Modified crops' market impact not clear yet

Updated: 2014-12-24 12:08

By Jack Freifelder in New York(China Daily USA)

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Experts take wait-and-see view to China's OK of 3 new GM strains

China's recent approval of three genetically modified (GM) strains of crops should liven up the crop export market.

But the impact on the country's bilateral agricultural trade with the United States is not expected to be great in the short term, said a director with the US Soybean Export Council.

"The soybean industry in the United States is very reliant on export markets, and this past year, the US exported about 60 percent of its total soybean production," Paul Burke, regional director of North Asia for the soybean council, told China Daily on Tuesday.

"China is a very large market within that demand structure, but certainly not the only export market," Burke said. "So the industry in the US is very cautious about commercializing new soybean events before they're approved in major export markets. That's why so much attention was being paid to these approvals."

On Dec 18, the US Commerce Department announced that Chinese officials made commitments to promote the increased imports of one variety of GM corn and two strains of modified soybeans.

The varieties of biotech soybeans were developed by Bayer AG and DuPont Co, US Agriculture Secretary Tom Vilsack said on Dec 17, while the corn strain, MIR 162, is a product from Syngenta AG.

Kent Beadle, a manager with the Russell Consulting Group, an Iowa-based agricultural consulting firm, said soybean trade between the US and China "remains very robust".

"There have been few, if any, issues regarding the GMO varieties of soybeans that we sell to China," Beadle wrote in a Tuesday email to China Daily. "The volume of soybeans taken by China has been larger this year than many in the trade anticipated.

"This further indicates the soybean trade between the two countries remains solid and poised for continued growth," he said, so "soybean trade continues to be 'business as usual.'"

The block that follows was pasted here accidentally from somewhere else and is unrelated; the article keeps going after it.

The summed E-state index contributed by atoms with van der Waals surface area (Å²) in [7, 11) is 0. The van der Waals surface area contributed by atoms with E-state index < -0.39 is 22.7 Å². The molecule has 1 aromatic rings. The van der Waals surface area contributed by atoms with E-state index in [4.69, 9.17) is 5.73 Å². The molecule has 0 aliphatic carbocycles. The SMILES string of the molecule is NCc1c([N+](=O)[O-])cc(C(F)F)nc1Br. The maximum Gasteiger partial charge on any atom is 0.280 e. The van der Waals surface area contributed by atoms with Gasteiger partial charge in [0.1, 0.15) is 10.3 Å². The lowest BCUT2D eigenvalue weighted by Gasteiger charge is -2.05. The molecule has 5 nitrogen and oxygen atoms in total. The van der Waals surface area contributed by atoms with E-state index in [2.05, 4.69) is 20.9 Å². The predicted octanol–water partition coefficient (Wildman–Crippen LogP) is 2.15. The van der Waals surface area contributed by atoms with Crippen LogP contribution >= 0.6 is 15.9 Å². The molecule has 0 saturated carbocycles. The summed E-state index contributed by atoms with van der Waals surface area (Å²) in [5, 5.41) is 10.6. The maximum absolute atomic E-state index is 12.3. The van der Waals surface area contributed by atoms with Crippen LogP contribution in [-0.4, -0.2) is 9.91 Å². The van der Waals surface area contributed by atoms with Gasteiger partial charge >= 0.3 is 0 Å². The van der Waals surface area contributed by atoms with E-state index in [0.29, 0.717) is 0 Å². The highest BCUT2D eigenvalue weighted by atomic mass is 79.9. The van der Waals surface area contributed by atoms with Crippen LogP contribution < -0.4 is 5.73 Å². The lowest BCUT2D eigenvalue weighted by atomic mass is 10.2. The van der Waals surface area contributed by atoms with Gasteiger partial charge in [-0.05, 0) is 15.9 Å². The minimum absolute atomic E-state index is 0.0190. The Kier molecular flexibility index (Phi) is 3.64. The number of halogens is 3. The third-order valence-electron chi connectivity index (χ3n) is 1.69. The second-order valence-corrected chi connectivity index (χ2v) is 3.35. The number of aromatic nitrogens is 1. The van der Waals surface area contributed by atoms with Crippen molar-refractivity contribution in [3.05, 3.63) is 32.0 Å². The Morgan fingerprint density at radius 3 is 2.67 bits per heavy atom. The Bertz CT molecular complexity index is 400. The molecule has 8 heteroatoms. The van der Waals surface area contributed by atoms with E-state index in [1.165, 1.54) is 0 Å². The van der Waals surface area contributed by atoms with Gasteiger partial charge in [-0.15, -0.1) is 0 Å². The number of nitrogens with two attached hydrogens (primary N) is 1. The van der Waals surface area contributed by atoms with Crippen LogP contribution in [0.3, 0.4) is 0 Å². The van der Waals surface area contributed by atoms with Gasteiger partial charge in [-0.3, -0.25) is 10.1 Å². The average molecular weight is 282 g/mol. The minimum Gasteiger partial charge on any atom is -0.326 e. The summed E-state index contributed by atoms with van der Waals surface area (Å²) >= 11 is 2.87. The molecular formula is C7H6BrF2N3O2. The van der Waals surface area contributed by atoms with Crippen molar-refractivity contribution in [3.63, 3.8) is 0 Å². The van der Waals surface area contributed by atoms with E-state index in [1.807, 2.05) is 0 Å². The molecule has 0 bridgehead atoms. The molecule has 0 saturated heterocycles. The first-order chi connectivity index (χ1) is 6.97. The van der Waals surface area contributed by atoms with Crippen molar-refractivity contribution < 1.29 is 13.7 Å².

The US is the world's largest exporter of soybeans, according to data from the US Department of Agriculture, and Brazil is second. Other significant global players in the soybean production market include Argentina and China.

China, the main destination for US-produced soybeans, is the largest international market for US food and agricultural products.

The country imports nearly 20 percent of all US farm exports, a total that reached a record $26.7 billion in fiscal 2013. Soybean exports from the US to China reached $13.8 billion last year.

Burke said having access to the same technology allows farmers to increase their production and the fertility of their soil, all while minimizing the use of agricultural chemicals.

"The US only supplies China with about 37 percent of all the soybeans that it imports, so China actually buys more soybeans from South America than it does from North America," he said.

On Monday, Chinese lawmakers began considering a proposed revision to the country's Food Safety Law that includes mandatory labeling of all goods containing GMOs.

Late last year, China began rejecting corn shipments from the US after it found traces of the MIR162 biotech variety. Bloomberg News reported on Dec 18 that China has turned away more than 1.2 million tons of US corn and corn products, according to estimates from Sylvia Shi, an analyst at Shanghai JC Intelligence.

Beadle said the latest series of approvals from Chinese officials, including GMO corn traits, is helpful for the overall dialogue around the topic of GMO varieties in China.

Burke said: "The farmers in South America are very similar to the farmers in North America, and they have the same objectives. They're not going to commercialize an event when it's not approved in a major export market."

Burke also said farmers in North and South America want a biotech approval process in China that is "open, transparent and operates on a regular basis".

"US soybean farmers and Chinese consumers are going to be the long-term beneficiaries of these kinds of developments," he said. "China is not going to be importing a lot more soybeans just because of these two types, but what it allows is for the US soybean farmers to continue to be very competitive."